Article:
To get to see Dr. Rhodes, I need to find out whether I can travel and as my GP confirmed, she doesn’t want me traveling until I do have the neuro evaluation. Dr. Rhodes will work with me for five days and then, can work closely with my GP here to continue the treatment.
I am very excited that, soon, I will have some answers about next steps. If I can travel, next steps are – how? How to be able to afford to travel there, and how to afford the machine and other things that the insurance does not cover. I know I have to get there if Dr. Rhodes can make this pain go away so I can resume my life again. Since I dreamt that I will walk again, I believe this will happen and I only need to find a way there.
It frustrates me that non-invasive approaches such as this don’t have coverage while, often other things, with side effects that can degrade health, are approved lickity split.
My limited income till now has forced me to consider alternative ways to healing. Since there is no cure, only pain management available, there is a lot of space in between that is complex and often difficult to understand, even for doctors.
I see from the RSD Canada site interesting research that shows RSD is caused by nerve damage, and there is another treatment with IV that, like, what I am learning, may be related to how much oxygen the nerves are getting, related to circulation.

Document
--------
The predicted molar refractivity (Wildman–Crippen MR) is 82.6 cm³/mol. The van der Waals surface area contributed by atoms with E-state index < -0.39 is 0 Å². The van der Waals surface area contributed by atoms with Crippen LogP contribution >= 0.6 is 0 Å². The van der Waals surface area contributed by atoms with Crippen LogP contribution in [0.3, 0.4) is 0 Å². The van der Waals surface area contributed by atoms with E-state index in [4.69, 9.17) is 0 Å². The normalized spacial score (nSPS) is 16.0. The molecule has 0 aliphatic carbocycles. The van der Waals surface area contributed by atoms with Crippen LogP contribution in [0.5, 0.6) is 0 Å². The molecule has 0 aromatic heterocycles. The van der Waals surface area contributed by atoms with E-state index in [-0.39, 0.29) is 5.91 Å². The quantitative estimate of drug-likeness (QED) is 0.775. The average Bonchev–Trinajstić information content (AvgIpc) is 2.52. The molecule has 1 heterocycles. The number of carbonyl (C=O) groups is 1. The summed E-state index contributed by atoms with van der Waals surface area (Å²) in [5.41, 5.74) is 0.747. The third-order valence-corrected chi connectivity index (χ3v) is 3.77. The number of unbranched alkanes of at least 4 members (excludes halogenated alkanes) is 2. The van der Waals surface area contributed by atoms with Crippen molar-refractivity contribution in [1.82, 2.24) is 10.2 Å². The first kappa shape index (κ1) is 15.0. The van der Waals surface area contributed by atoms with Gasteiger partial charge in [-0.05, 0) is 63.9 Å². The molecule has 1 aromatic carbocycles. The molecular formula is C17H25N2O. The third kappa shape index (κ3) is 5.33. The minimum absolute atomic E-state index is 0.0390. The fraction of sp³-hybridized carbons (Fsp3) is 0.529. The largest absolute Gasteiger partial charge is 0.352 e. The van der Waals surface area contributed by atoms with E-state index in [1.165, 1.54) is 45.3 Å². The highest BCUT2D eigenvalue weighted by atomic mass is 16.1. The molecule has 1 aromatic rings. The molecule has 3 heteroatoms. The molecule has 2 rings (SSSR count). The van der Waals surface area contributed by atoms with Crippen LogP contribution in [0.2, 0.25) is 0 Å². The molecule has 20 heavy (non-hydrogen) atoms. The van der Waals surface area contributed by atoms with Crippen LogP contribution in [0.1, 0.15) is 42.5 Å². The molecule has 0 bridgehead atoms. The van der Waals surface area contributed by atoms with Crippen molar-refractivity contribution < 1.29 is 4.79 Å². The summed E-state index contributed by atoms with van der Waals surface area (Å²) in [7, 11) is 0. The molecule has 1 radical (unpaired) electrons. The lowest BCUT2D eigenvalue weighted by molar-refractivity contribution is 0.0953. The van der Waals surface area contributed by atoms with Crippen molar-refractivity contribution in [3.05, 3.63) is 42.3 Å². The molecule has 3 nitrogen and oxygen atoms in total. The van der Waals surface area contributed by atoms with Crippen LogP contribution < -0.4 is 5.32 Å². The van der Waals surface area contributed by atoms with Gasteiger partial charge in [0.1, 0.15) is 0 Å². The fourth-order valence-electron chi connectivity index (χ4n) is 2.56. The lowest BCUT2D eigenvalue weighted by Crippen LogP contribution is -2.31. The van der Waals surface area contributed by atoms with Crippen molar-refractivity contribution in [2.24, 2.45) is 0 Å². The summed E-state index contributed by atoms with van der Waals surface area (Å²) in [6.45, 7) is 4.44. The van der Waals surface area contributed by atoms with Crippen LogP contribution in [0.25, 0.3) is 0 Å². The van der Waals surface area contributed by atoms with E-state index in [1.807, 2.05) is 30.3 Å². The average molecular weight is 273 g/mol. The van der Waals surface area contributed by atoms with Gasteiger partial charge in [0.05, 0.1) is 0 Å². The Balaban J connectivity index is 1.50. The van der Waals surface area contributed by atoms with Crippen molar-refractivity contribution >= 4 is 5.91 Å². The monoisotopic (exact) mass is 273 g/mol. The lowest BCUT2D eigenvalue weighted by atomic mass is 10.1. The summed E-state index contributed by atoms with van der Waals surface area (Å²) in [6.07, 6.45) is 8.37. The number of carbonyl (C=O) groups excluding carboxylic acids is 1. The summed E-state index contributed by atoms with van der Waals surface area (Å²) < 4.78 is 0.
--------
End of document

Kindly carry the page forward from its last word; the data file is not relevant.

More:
There is more research coming available every day. In this day and age, it seems that its important that research be put together considering the rareness and small number of patients globally speaking. What about harder to reach places where many may get this tragic condition and face unknowing doctors too?
I am having to consider the realty again of not having the resources to get to the doctors I need. I thought Medicare would be an answer, but I see the politicians ready to punt it down the road.
I’m not even sure I will be able to cover the costs not covered by Medicare, and some days, I think about giving up on seeing a doctor at all. Talking to Dr. Rhodes helped me consider once again that what happened these last two years may recede forever as a memory, remaining only an impulse to make sure it never happens to anyone else.
In light of the upcoming budget cuts coming down in July 2011, I am now faced with a dramatic income shift.
The in-home support and benefits had made these six months bearable where before, getting food, doing laundry, were painful reminders of what I could not do. Reminders of how awful to be stuck on the 3rd floor and how little I get out at all.
The budget cuts for vital disabled services feel like another sign that I am disposable in this world. Only, I know I am not, so I must find another way.